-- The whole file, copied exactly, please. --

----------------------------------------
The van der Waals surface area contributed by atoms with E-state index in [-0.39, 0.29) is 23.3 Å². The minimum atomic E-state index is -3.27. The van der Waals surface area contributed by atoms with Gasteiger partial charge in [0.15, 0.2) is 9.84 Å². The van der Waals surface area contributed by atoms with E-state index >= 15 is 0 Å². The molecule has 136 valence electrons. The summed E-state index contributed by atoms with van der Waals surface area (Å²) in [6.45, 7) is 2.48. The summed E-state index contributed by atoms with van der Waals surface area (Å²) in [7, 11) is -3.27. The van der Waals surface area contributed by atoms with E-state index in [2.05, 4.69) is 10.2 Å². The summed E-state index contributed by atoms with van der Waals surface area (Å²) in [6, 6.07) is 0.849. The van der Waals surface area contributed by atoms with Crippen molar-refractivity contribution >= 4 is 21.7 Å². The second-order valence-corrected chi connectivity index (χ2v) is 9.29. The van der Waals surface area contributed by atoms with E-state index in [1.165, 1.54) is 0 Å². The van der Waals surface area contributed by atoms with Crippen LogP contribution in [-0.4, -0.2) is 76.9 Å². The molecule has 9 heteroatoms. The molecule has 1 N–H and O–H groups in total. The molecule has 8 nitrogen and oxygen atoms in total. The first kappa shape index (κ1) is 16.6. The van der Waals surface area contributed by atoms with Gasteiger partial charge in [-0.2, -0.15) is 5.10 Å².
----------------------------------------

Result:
The van der Waals surface area contributed by atoms with E-state index in [-0.39, 0.29) is 23.3 Å². The minimum atomic E-state index is -3.27. The van der Waals surface area contributed by atoms with Gasteiger partial charge in [0.15, 0.2) is 9.84 Å². The van der Waals surface area contributed by atoms with E-state index >= 15 is 0 Å². The molecule has 136 valence electrons. The summed E-state index contributed by atoms with van der Waals surface area (Å²) in [6.45, 7) is 2.48. The summed E-state index contributed by atoms with van der Waals surface area (Å²) in [7, 11) is -3.27. The van der Waals surface area contributed by atoms with E-state index in [2.05, 4.69) is 10.2 Å². The summed E-state index contributed by atoms with van der Waals surface area (Å²) in [6, 6.07) is 0.849. The van der Waals surface area contributed by atoms with Crippen molar-refractivity contribution >= 4 is 21.7 Å². The second-order valence-corrected chi connectivity index (χ2v) is 9.29. The van der Waals surface area contributed by atoms with E-state index in [1.165, 1.54) is 0 Å². The van der Waals surface area contributed by atoms with Crippen LogP contribution in [-0.4, -0.2) is 76.9 Å². The molecule has 9 heteroatoms. The molecule has 1 N–H and O–H groups in total. The molecule has 8 nitrogen and oxygen atoms in total. The first kappa shape index (κ1) is 16.6. The van der Waals surface area contributed by atoms with Gasteiger partial charge in [-0.2, -0.15) is 5.10 Å².